THE ROYAL LAO ARMY HAD PROVEN unreliable to prop up John Foster Dulles's puppet American regimes in the '50s, which were often overthrown by nationalistic officers. Therefore Shackley and Clines developed their own secret army, based on the discontented Meo tribal minority and financed by the narcotics trade. Meo villages that refused to send troops to fight in this secret army were bombed by the U.S. Air Force, as Noam Chomsky and Edward Herman point out in After the Cataclysm. To suit U.S. strategic needs, villages were relocated. Besides 15,000 Meo tribesmen, the secret army included 15,000 mercenaries from Thailand, and U.S.-trained soldiers from South Vietnam, Taiwan, South Korea and the Philippines. The New York Times quipped that the "Secret Army" was secret only from "the American people and Congress." American advisers killed in Laos were reported to have died in Vietnam.
ONE objective of Shackley and Clines was to monopolize the opium trade in Laos for their Meo ally, Van Pao. In 1965 Van Pao's opium trafficking competitors were assassinated.
After the end of the Indochina war, the CIA admitted that "certain elements" of its war organization had been involved in opium smuggling. As Henrick Kruger points out in The Great Heroin Coup (Black Rose, 1980), the CIA was forced to admit this because of reports of returning U.S. veterans. One report, by highly-decorated Green Beret Paul Withers, explained that one of his main tasks had been "to buy up the entire crop of opium" of the Meo tribe. About once a week an Air America (a CIA owned company) plane, he reported, "would arrive with supplies and kilo bags of opium, which were loaded on the plane. Each bag was marked with the symbol of the tribe." Air American flights were exempted from normal customs inspections. In 1971 some 60 kilos of heroin (worth $13.5 million) were seized from the briefcase of the chief Laotian delegate of the World Anti-Communist League.
Shackley and Clines also developed a program to use their secret army for "unconventional warfare" activities, including political assassinations. This is detailed in the lawsuit of the Christic Institute. In 1966 a multi-service operation, the Military Assistance Command, Vietnam -- Special Operations Group (MACV-SOG) was formed. From 1966-1968 this group supported the assassination activities of the secret army and was commanded by future World Anti-Communist League president and Contra fundraiser, General John K. Singlaub. Serving under Singlaub in Laos in 1968 was the then Second Lieutenant Oliver North.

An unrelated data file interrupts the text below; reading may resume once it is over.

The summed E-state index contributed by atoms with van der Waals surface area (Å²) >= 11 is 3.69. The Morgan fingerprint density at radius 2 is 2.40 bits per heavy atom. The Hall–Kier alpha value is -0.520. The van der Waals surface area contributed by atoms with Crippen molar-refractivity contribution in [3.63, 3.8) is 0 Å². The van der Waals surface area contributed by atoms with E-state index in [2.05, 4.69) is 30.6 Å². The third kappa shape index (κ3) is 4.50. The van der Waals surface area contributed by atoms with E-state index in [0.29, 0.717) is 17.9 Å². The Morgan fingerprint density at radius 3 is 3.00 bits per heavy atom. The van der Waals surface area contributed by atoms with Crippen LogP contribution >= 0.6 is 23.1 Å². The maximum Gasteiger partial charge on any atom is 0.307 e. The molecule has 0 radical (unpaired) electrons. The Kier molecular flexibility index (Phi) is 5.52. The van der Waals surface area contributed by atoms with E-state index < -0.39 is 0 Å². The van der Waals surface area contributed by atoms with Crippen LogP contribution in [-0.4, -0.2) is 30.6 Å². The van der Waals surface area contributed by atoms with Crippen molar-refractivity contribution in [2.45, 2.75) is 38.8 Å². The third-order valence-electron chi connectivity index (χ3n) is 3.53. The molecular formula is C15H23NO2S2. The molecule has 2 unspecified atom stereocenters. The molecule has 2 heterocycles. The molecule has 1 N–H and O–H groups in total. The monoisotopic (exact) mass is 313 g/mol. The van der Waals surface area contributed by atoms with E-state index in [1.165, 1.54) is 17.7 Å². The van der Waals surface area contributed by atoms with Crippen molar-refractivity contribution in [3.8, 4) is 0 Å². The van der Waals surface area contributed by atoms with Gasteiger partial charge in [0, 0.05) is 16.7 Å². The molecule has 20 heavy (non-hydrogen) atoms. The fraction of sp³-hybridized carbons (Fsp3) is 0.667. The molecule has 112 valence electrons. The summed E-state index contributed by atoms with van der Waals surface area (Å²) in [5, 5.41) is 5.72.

From 1968 to 1971 Theodore Shackley and Tom Clines supervised the Special Operations Group in Laos. The secret army assassinated over 100,000 noncombatant villagers: mayors, bookkeepers, clerks and other political figures in Laos, Cambodia and Thailand. These killings established a foundation of terror for the Laotian government, undermined Prince Norodom Sihanouk's efforts to steer a neutral course for Cambodia, and discouraged the growth of democracy in Thailand. The style of terror resembled the random killings of Colonel Kurtz's Montagnards in the film Apocalypse Now. Unfortunately movie watchers are deceived into thinking such madness would bring official punishment instead of promotions.
The antics of the Secret Team in Laos would be a prelude to even more destructive activities in Vietnam, where their program of narcotics smuggling and assassination would develop even greater scope. This war was too massive to let the brunt of the fighting to fall to tribal minorities and foreign mercenaries, causing America to officially enter Southeast Asia.
The U.S. client state's government became so deeply involved in illegal activities, such as the heroin trade and thievery, that it more resembled an organized crime syndicate than a coalition of conservative political parties. The terrorist operations of the Secret Team in Vietnam, such as the infamous Phoenix Program, destroyed both the "third force" and the communist-led National Liberation Front, tending to make the domination of the area by North Vietnam the inevitable outcome of the conflict.
John Bacher (Ph.D., History) is a Metro Toronto archivist.